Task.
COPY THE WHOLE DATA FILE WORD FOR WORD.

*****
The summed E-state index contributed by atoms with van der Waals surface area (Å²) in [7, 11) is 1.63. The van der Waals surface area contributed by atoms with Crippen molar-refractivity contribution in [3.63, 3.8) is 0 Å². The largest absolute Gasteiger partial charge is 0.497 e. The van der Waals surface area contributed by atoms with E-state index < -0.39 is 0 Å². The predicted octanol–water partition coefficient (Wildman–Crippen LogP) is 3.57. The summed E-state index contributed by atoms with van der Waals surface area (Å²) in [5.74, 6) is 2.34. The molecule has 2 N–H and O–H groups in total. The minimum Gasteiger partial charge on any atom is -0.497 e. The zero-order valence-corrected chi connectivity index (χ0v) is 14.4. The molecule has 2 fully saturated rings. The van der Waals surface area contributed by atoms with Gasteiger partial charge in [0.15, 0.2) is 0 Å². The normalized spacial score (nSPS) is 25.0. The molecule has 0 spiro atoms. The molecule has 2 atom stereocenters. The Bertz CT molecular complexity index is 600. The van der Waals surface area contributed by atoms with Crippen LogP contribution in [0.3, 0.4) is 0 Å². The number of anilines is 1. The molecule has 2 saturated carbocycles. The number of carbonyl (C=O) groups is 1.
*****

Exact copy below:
The summed E-state index contributed by atoms with van der Waals surface area (Å²) in [7, 11) is 1.63. The van der Waals surface area contributed by atoms with Crippen molar-refractivity contribution in [3.63, 3.8) is 0 Å². The largest absolute Gasteiger partial charge is 0.497 e. The van der Waals surface area contributed by atoms with E-state index < -0.39 is 0 Å². The predicted octanol–water partition coefficient (Wildman–Crippen LogP) is 3.57. The summed E-state index contributed by atoms with van der Waals surface area (Å²) in [5.74, 6) is 2.34. The molecule has 2 N–H and O–H groups in total. The minimum Gasteiger partial charge on any atom is -0.497 e. The zero-order valence-corrected chi connectivity index (χ0v) is 14.4. The molecule has 2 fully saturated rings. The van der Waals surface area contributed by atoms with Gasteiger partial charge in [0.15, 0.2) is 0 Å². The normalized spacial score (nSPS) is 25.0. The molecule has 0 spiro atoms. The molecule has 2 atom stereocenters. The Bertz CT molecular complexity index is 600. The van der Waals surface area contributed by atoms with Crippen LogP contribution in [0.3, 0.4) is 0 Å². The number of anilines is 1. The molecule has 2 saturated carbocycles. The number of carbonyl (C=O) groups is 1.